Safety deposit boxes are those metal boxes inside the vault at your bank or credit union. You rent them by the year, the amount of rent varying by the size of the box.
We have always had a safety deposit box, probably because both sets of our parents rented one and encouraged us to do so as well. However, I have a feeling most people don’t use them. One reason for this may be that banks are starting to eliminate their availability.
What we store in our box.
While I’m not going to give you a detailed list, we are typical safety deposit box users in that we store things like car and house titles, negotiable documents (stocks, bonds etc) home inventory, valuable coins, mementos and jewelry and etc in them. In addition, I keep a backup copy of digital pictures and files and a copy of our wills and trusts (originals at home). We have graduated to the super large size, which is about $200 a year to rent.
Why we use a box.
Although we also have a home safe, we didn’t get that until about 10 years ago. We use a bank box to ensure that important papers and things are stored away from the house in case we are robbed or subject to a natural disaster that destroys the house.
I use the home safe to store less important papers and photos, because the safety deposit box just doesn’t have room for everything. It is at least some protection against fire, but if we were robbed, the thieves would probably just wheel the safe out and take it with them. That is why nothing of real value to someone else is stored in it.
A bank safety deposit box are built to be highly “resistant” to fire, flood, heat, earthquakes, hurricanes, explosions or other disastrous conditions, more so than my home safe or metal filing cabinet would be.
They are fairly secure against theft. According to the FDIC.
“Safe deposit boxes are stored in concrete or steel vaults equipped with sophisticated alarms, locks, video cameras, motion sensors, heat detectors and other security devices. Most U.S. banks also have very strict access procedures, among them: verifying signatures, restricting access to the vault, never leaving anyone unattended inside the vault, and requiring two different keys (one being the bank’s “guard key”) to open a box”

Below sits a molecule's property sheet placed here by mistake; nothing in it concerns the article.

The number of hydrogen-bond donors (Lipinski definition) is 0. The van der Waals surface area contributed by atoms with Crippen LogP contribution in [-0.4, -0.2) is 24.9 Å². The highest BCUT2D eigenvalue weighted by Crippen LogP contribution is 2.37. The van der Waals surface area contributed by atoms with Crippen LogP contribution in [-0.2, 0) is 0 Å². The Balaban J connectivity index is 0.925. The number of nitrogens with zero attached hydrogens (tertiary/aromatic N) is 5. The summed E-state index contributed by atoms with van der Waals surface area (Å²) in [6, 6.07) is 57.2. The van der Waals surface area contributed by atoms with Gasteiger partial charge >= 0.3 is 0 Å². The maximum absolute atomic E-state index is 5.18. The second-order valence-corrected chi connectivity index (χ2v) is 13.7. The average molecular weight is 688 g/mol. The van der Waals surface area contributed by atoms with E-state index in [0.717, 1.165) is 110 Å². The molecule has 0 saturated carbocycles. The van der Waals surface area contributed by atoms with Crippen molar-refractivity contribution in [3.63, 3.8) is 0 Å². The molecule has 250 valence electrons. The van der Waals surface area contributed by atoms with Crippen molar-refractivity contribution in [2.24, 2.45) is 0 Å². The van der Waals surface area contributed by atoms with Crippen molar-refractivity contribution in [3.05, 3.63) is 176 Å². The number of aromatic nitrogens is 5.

Negatives of using a safety deposit box.
They are inconvenient.
You have to get up and go somewhere to get to your stuff. The bank has to be open. You have to find and bring your key to the box. You have to wait around for an employee to let you sign in and get into the vault.
If you die and don’t have anyone else eligible to get into the box, the bank can seal it until the estate is settled, making any documents or valuables stored there inaccessible during the estate transfer process.
They are more public.
After you are in, you have to look through your box to do whatever you are doing. Although banks usually have a room for you to go into, sometimes it is not private, only has a curtain or if it has a door, the door isn’t lockable.
Assets can be frozen by IRS and court order can be obtained to open with reasonable cause (they think you have something illegal in there).
They cost money.
Although the yearly fee isn’t much, it is still a cost.
They are not insured by FDIC.
The bank is responsible for the contents only if proven negligent. The contents are not insured by the FDIC, but may be insured by your homeowners policy.
Alternatives to using a safety deposit box.
Depending on what you need to store, you may or may not want to shell out for a box. If all you need to do is have backups for electronic files, storing them at a trusted friend or relative’s house – or in the cloud is a very viable alternative.
A quality home safe might be a something you could use instead, but you would have to shell out quite a bit to get one heavy enough to not be able to be carried away as well as built well enough to be fireproof, waterproof and windproof in case of natural disasters.
Of course, you could do what folks used to do and just hide your valuables in and around your property – buried in a coffee can in the yard, sealed in behind the wallboard or some equally inaccessible solution.
Do you have a safety deposit box? Why or why not?
This post has been written by Marie from FamilyMoneyValues.com. Be sure to visit her site if you’ve enjoyed this post.
My name is Derek, and I have my Bachelors Degree in Finance from Grand Valley State University. After graduation, I was not able to find a job that fully utilized my degree, but I still had a passion for Finance! So, I decided to focus my passion in the stock market. I studied Cash Flows, Balance Sheets, and Income Statements, put some money into the market and saw a good return on my investment. As satisfying as this was, I still felt that something was missing. I have a passion for Finance, but I also have a passion for people. If you have a willingness to learn, I will continue to teach.